I think so. I will settle on 1-2 questions in maybe most class periods. They always start off with, “I need help with this,” and I laugh and walk away. I just kind of leave them to get messy with it. Usually they can get there, or at least have ideas in place to get there. It’s funny, it’s now the end of May, and there are still situations where it’s been two minutes and they raise their hands and I say, “It’s May, I didn’t answer this question in September and I’m not going to start now.”

Do you see an effect on their regular math classes?

I do. As far as sixth grade problem-solving goes, I do.  They solve problems around tables, and that’s because so much of the sixth grade unit is built around those ratio units, where they look for patterns, and they can find their answers together. They look on a graph, and they can find their answers.  I build off that idea, so that I work in conjunction with the team.

How do you have 25 students doing 15 things in one class session? How do students experience it? How do you keep track of what everyone is doing and give feedback?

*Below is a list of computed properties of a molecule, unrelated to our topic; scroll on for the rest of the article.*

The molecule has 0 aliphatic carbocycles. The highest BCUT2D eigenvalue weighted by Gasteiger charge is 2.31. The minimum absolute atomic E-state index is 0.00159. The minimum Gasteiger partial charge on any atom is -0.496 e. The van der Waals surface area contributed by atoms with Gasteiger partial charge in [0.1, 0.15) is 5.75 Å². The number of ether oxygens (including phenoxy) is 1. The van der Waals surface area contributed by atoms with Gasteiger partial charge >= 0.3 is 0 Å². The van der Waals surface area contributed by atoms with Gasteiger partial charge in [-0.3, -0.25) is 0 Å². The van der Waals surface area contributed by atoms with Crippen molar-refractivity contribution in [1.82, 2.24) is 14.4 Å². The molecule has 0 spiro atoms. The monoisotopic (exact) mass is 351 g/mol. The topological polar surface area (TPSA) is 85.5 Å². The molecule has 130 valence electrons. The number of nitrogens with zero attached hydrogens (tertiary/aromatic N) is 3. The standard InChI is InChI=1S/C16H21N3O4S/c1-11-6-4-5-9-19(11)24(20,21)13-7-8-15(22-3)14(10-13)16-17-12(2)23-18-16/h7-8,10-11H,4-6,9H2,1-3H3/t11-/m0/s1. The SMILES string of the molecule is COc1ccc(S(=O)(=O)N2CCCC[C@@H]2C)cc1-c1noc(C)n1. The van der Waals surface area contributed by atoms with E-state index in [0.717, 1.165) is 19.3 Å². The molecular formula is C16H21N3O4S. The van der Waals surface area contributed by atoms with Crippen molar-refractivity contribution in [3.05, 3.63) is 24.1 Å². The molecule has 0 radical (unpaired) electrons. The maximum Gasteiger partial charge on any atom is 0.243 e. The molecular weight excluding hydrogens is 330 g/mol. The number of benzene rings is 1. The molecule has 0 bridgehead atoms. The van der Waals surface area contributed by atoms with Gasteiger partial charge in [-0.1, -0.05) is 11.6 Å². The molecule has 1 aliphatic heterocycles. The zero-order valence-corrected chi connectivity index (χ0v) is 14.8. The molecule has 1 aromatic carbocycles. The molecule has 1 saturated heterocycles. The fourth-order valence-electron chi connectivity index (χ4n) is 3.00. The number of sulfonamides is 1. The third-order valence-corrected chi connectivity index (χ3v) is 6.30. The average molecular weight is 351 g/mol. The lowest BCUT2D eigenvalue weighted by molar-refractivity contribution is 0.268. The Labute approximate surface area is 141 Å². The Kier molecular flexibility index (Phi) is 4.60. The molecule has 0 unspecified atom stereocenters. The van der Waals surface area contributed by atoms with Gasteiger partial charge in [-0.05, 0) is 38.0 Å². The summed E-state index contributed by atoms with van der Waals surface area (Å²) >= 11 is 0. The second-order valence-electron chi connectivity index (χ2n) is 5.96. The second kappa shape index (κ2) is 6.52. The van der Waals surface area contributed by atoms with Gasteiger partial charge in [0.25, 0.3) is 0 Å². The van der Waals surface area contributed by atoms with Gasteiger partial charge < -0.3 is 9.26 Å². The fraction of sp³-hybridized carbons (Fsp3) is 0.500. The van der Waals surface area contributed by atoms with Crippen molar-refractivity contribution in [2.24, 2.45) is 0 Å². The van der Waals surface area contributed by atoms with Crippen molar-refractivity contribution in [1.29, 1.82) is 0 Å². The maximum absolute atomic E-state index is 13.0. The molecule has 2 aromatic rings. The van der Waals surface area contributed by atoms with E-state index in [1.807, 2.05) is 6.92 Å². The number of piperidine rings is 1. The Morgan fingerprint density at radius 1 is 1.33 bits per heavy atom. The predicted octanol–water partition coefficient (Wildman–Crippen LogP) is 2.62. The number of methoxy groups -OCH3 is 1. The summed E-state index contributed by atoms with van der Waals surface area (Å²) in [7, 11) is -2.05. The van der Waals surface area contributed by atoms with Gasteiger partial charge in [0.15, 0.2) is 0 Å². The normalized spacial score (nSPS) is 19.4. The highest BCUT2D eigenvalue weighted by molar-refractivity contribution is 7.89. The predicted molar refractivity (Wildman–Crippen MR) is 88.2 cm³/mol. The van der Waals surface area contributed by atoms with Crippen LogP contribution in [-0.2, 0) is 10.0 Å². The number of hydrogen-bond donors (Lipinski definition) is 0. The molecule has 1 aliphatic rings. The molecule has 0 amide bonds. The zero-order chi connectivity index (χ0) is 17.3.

We are helped out by the fact that we are an ICT school, so there are two teachers. Within some of our bigger projects, my co-teacher and I will specifically say, “I’m the point person for this half of the class,” and “You’re the point person for this half of the class,” so that instead of getting through it with 25 different kids in this unit, I’ll get through it with maybe 12 or 13, and that makes it a little easier. We’ll also do things like make use of technology. We have 1-to-1 technology for the students, which allows us to have a “sum up” time, in a Google Doc, where kids can say what they did that day and get feedback.

So in a way, you can support them without checking in with every child in the class during class time?

Yes, as you begin to teach kids how to do this, you can give them five minutes at the end of the class and say “OK, go to your Google Docs, and summarize your work for today.” And that gives us the opportunity to just read the independent reflections, and you can very quickly see who understood their goal for the day, and who didn’t, and that sets up what you’re going to do with the kids for the next class.